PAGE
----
Point/Counterpoint pt 2

Tony Cox

Tattoos can’t cover up ugly

It’s not that I’m against tattoos or body piercing as a rule. After all, it’s your body. (Well, technically, that’s not true. It’s a body given to you in fiduciary trust by God. But since nobody believes in God anymore, let’s just say it’s your body.)

Even so, I just don’t get it.

Honestly, where’s the joy in paying a couple hundred dollars for some fat, sweaty biker to stick a buzzing needle in your arm? And who in their right minds would let another person poke a hole in their bodies, then say thanks and fork over some cash, as if they just washed your car?

What are you trying to prove? That you’re some kind of rebel? Please. These days, it’s more rebellious not to have any sort of “body modification” (the politically correct term). Is it to show how tough you are? Because I know plenty of 98-pound dorks with more tattoos than you can shake a stick at. Is it for sex appeal? If so, then forget it — you’re either hot or you’re not. Sticking a piece of metal in your navel or getting some barbed wire tattooed around your bicep is akin to putting lipstick on a bullfrog. You can dress it up all you want, but at the end of the day, the sonuvabitch is still ugly.

In most cases, the human body is a naturally attractive thing, and artificially modifying it does more aesthetic harm than good. There’s a reason all those Renaissance statues are naked.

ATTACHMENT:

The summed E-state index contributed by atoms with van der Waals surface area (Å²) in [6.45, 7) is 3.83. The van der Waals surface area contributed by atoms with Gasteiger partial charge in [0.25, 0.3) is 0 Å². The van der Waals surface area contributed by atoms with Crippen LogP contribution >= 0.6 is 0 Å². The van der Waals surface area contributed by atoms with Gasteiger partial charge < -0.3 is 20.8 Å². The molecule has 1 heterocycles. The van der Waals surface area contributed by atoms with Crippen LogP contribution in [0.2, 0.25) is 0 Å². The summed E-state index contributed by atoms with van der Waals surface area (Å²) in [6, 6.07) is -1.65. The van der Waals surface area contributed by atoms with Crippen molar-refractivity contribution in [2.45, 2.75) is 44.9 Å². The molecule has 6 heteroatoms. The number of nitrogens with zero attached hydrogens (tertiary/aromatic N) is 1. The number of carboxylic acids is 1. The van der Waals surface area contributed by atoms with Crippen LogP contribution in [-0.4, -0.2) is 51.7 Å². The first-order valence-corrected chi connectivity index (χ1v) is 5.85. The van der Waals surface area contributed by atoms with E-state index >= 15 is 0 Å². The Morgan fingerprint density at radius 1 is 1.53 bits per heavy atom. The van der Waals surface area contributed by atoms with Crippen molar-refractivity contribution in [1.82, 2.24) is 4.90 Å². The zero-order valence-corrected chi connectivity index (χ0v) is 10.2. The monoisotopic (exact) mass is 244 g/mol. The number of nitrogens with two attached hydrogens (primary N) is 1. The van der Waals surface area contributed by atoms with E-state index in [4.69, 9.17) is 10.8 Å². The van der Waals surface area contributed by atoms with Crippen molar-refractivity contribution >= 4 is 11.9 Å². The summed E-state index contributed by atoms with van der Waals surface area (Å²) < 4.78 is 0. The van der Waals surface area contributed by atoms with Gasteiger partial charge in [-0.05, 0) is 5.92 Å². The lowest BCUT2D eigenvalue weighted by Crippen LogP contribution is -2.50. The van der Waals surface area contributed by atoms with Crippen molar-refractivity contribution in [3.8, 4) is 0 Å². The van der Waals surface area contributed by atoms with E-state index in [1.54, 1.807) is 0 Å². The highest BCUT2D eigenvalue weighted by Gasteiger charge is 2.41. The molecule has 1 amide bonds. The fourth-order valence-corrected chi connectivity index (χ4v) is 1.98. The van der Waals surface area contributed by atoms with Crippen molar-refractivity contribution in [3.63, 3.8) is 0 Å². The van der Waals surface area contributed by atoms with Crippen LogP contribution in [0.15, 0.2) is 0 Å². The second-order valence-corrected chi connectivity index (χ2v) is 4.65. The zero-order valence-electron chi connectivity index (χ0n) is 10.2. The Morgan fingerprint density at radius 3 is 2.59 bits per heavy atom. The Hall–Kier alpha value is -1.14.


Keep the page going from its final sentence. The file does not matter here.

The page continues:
Still, there are certain circumstances where body modification makes at least a little bit of sense. While I’m not a big fan of the idea that you have to “earn” a tattoo, I can see the rationale behind getting some ink done to commemorate something that helps define who you are — military service, for example. But still, actions speak louder than words, and words speak louder than tattoos, so it occurs to me that there are more productive means of acting upon your fidelity.

Ethnic pride is normally acceptable, provided that your heritage has played an important part in your personal development. Being 1/64 Irish on your mother’s side does not entitle you to have a gigantic shamrock tattooed on your stomach. Religion makes it a little bit sticky, because most religions prohibit (or at least discourage) tattooing. But as long as it’s tasteful and you make an effort to live up to your own religious standards, then go for it.

I have to admit that the idea of getting a tattoo in memory of a deceased friend or family member is a little puzzling. People say it serves as a constant reminder, but if he was close enough for you to want to carve his name into your body, I don’t see how a tattoo is a necessary aide to your memory. And I can certainly think of better ways to honor a fallen comrade — such as doing work for a cause that was near and dear to his heart or helping to care for any loved ones he might have left behind. But if one feels the need to commemorate the passing of a companion one by getting a tattoo, I suppose I can’t hold that against him or her too much.

Hey, I’m not your mother. If you feel like forking over a bunch of money to satisfy a senseless youthful whim — which is so often the source of many cases of body modification — then have at it, Hoss. But it would probably behoove you to stop and think about your motivation for doing so.

Tony Cox is a junior philosophy major and a columnist for the Daily Kent Stater. Contact him at [email protected].